We rarely cook pork at home but when we do, we like it grilled. I remember my lola using sugar cane juice along with lemongrass for her marinade. I didn't have lemongrass and sugarcane juice in my kitchen, so I just used honey and dried organic thyme.
My other ingredient is Knorr Aromat. I first came across this powerhouse of an ingredient in Switzerland with my siblings, Ricky and Liesl. We saw this widely placed in tabletops across several cantons. Though it wasn't until I worked with a Swiss chef named Kurt Pozzato, that I discovered it's powers. It's perfect blend of spices and herbs help accentuate most flavors in any dish. This goes without saying, that if I were to choose only one ready-to-use commercially-produced cooking ingredient, it would have to be Aromat. The European-made ones are available in Santi's, but at a fraction of the cost, you can buy a locally-made one in Landmark or Makro (and it's still produced by the same company, Unilever).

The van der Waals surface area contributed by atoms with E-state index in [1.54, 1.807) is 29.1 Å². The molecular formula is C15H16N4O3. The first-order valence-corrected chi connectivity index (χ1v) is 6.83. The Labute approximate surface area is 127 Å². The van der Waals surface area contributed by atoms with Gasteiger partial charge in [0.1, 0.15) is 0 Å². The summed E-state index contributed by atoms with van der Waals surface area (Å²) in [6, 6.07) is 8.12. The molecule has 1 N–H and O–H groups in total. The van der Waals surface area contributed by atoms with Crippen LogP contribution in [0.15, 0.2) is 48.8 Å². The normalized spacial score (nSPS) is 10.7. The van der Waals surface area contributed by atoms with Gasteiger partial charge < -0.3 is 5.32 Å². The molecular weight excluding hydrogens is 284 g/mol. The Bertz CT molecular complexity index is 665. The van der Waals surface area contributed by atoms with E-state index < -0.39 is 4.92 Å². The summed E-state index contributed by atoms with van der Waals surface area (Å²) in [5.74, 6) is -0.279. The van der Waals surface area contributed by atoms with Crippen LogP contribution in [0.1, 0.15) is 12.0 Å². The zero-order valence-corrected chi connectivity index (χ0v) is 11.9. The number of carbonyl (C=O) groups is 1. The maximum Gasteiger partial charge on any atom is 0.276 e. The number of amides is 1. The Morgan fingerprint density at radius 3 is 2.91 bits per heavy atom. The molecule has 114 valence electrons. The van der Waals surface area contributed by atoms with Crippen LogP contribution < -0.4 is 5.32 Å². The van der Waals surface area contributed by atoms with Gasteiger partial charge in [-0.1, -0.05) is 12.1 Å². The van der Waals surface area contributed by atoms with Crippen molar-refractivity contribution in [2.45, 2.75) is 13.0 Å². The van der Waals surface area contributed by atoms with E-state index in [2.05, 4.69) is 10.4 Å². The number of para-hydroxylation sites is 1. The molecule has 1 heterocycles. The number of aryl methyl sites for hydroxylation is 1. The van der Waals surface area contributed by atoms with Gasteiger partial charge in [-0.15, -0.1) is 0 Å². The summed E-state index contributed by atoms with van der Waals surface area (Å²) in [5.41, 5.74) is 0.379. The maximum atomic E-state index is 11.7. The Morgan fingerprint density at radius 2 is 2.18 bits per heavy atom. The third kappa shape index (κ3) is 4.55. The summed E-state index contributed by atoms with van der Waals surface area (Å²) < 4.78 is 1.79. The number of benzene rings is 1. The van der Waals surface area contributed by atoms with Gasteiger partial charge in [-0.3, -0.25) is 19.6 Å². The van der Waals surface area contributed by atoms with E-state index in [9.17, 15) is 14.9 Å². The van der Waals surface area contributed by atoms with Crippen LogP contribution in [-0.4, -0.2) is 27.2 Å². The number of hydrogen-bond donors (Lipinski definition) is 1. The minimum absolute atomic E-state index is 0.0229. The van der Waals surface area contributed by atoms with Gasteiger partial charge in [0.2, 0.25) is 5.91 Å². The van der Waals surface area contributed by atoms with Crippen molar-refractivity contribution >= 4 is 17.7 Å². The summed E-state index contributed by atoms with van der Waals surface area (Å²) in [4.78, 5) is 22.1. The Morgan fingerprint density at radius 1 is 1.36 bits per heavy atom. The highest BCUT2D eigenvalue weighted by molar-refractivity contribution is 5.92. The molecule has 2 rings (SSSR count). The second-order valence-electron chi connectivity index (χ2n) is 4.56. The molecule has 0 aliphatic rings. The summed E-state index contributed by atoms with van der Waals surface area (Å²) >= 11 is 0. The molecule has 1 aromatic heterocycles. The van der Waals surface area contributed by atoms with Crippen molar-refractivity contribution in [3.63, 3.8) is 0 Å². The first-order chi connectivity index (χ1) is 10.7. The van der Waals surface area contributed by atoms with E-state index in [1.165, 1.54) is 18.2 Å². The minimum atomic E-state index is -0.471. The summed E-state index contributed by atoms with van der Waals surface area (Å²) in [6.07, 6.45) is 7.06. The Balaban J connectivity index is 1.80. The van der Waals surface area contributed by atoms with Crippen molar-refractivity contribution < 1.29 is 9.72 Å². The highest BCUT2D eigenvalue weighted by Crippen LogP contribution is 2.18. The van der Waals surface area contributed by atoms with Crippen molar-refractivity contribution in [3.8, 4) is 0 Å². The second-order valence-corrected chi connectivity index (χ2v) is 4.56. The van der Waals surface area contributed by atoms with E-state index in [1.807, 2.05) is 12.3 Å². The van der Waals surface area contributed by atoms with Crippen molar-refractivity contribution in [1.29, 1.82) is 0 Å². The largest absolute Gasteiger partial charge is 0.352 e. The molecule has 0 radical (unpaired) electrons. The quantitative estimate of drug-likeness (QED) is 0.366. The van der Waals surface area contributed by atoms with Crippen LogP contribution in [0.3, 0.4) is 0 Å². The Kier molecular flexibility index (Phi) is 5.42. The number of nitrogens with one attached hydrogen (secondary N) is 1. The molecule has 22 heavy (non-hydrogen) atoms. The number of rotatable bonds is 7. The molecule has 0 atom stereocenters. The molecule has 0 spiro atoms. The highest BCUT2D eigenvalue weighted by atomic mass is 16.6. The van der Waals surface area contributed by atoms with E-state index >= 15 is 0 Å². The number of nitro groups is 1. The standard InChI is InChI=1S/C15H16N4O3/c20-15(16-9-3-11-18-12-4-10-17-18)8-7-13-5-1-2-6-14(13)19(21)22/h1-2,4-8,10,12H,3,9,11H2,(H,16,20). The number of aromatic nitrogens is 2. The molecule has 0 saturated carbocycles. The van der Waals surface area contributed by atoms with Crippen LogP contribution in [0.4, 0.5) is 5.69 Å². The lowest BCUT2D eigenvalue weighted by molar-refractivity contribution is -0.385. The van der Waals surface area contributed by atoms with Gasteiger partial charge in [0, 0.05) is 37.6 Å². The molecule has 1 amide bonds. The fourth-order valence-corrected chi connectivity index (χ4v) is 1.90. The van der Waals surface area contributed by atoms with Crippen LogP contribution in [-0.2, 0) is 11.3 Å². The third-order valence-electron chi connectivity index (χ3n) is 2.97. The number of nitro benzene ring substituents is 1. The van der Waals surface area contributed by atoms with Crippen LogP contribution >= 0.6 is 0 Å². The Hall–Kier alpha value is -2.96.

I used a kilo of pork belly and drizzled it with honey (I used Sicilian honey for it's perfect balance of sweetness, but any regular honey will do) and rubbed it with Knorr Aromat, in liberal amounts, along with some dried organic thyme. I usually marinate my meat in an air-tight ziploc bag in the fridge. Our room temperature, anywhere between 28 - 33 degrees celcius, is too tricky and bacteria can multiply in just seconds - so beware!
Once your charcoal is ready, just plop the pork (brushed with vegetable oil) and allow for it to cook until well-done. How can you tell if it's properly cooked? It's drippings (juices) should not be colored red or pink, and instead, should be translucent when it rests on your plate. Pork, by the way, should never be eaten rare or medium-rare.
And for those who just followed/read this blog, I served it with Roast Capsicums in Rosemary Dressing (for recipe, click here) and buttered corn on the cob (sprinkled with paprika).